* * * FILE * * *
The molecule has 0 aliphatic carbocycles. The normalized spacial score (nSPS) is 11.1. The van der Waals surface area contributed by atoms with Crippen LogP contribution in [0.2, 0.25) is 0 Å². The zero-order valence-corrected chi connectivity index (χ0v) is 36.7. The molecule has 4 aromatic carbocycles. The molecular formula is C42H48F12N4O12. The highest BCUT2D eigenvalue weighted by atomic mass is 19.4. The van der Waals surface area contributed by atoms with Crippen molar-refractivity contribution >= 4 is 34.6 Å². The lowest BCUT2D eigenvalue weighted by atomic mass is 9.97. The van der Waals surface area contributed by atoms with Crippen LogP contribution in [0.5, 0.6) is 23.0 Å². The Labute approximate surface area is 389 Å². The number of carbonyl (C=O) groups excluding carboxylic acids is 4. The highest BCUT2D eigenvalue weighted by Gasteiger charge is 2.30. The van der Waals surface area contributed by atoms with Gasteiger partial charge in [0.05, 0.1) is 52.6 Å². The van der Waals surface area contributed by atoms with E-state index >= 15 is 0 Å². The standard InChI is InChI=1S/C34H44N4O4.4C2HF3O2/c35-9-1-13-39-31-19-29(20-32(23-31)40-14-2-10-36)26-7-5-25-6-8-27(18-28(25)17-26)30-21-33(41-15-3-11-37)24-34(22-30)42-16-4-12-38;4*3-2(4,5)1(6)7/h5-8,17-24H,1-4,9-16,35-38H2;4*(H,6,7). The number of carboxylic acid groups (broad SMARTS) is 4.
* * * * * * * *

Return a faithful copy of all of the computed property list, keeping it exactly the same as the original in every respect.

The molecule has 0 aliphatic carbocycles. The normalized spacial score (nSPS) is 11.1. The van der Waals surface area contributed by atoms with Crippen LogP contribution in [0.2, 0.25) is 0 Å². The zero-order valence-corrected chi connectivity index (χ0v) is 36.7. The molecule has 4 aromatic carbocycles. The molecular formula is C42H48F12N4O12. The highest BCUT2D eigenvalue weighted by atomic mass is 19.4. The van der Waals surface area contributed by atoms with Crippen molar-refractivity contribution >= 4 is 34.6 Å². The lowest BCUT2D eigenvalue weighted by atomic mass is 9.97. The van der Waals surface area contributed by atoms with Crippen LogP contribution in [0.5, 0.6) is 23.0 Å². The Labute approximate surface area is 389 Å². The number of carbonyl (C=O) groups excluding carboxylic acids is 4. The highest BCUT2D eigenvalue weighted by Gasteiger charge is 2.30. The van der Waals surface area contributed by atoms with Gasteiger partial charge in [0.05, 0.1) is 52.6 Å². The van der Waals surface area contributed by atoms with E-state index >= 15 is 0 Å². The standard InChI is InChI=1S/C34H44N4O4.4C2HF3O2/c35-9-1-13-39-31-19-29(20-32(23-31)40-14-2-10-36)26-7-5-25-6-8-27(18-28(25)17-26)30-21-33(41-15-3-11-37)24-34(22-30)42-16-4-12-38;4*3-2(4,5)1(6)7/h5-8,17-24H,1-4,9-16,35-38H2;4*(H,6,7). The number of carboxylic acid groups (broad SMARTS) is 4.